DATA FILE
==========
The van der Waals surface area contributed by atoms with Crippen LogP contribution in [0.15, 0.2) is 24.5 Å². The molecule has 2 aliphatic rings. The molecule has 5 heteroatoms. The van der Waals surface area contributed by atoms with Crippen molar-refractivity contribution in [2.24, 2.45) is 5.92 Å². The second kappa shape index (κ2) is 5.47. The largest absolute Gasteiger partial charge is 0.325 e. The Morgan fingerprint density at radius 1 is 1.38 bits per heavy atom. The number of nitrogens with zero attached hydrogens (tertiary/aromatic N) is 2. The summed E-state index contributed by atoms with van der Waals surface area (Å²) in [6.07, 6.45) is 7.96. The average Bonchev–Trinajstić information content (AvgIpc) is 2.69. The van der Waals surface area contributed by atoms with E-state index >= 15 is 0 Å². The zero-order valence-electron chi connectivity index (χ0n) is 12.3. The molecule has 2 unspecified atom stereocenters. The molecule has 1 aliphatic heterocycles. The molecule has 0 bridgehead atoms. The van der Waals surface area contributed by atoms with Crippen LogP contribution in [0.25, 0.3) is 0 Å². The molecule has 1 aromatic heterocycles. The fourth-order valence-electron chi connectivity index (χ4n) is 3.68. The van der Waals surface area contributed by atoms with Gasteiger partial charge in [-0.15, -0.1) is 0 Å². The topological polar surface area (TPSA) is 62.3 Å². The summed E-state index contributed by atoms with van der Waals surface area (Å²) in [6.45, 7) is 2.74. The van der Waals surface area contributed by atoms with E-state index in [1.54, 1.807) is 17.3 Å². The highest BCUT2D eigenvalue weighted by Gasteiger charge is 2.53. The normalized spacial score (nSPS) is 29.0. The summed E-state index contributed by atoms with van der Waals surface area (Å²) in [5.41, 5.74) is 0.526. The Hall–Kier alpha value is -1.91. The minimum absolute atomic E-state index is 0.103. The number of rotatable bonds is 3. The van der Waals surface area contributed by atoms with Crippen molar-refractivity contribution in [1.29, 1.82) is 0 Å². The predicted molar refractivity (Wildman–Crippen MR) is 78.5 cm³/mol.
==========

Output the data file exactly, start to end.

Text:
The van der Waals surface area contributed by atoms with Crippen LogP contribution in [0.15, 0.2) is 24.5 Å². The molecule has 2 aliphatic rings. The molecule has 5 heteroatoms. The van der Waals surface area contributed by atoms with Crippen molar-refractivity contribution in [2.24, 2.45) is 5.92 Å². The second kappa shape index (κ2) is 5.47. The largest absolute Gasteiger partial charge is 0.325 e. The Morgan fingerprint density at radius 1 is 1.38 bits per heavy atom. The number of nitrogens with zero attached hydrogens (tertiary/aromatic N) is 2. The summed E-state index contributed by atoms with van der Waals surface area (Å²) in [6.07, 6.45) is 7.96. The average Bonchev–Trinajstić information content (AvgIpc) is 2.69. The van der Waals surface area contributed by atoms with E-state index >= 15 is 0 Å². The zero-order valence-electron chi connectivity index (χ0n) is 12.3. The molecule has 2 unspecified atom stereocenters. The molecule has 1 aliphatic heterocycles. The molecule has 0 bridgehead atoms. The van der Waals surface area contributed by atoms with Crippen LogP contribution in [0.25, 0.3) is 0 Å². The molecule has 1 aromatic heterocycles. The fourth-order valence-electron chi connectivity index (χ4n) is 3.68. The van der Waals surface area contributed by atoms with Gasteiger partial charge in [-0.15, -0.1) is 0 Å². The topological polar surface area (TPSA) is 62.3 Å². The summed E-state index contributed by atoms with van der Waals surface area (Å²) in [6.45, 7) is 2.74. The van der Waals surface area contributed by atoms with E-state index in [1.54, 1.807) is 17.3 Å². The highest BCUT2D eigenvalue weighted by Gasteiger charge is 2.53. The normalized spacial score (nSPS) is 29.0. The summed E-state index contributed by atoms with van der Waals surface area (Å²) in [5.41, 5.74) is 0.526. The Hall–Kier alpha value is -1.91. The minimum absolute atomic E-state index is 0.103. The number of rotatable bonds is 3. The van der Waals surface area contributed by atoms with Crippen molar-refractivity contribution in [1.29, 1.82) is 0 Å². The predicted molar refractivity (Wildman–Crippen MR) is 78.5 cm³/mol.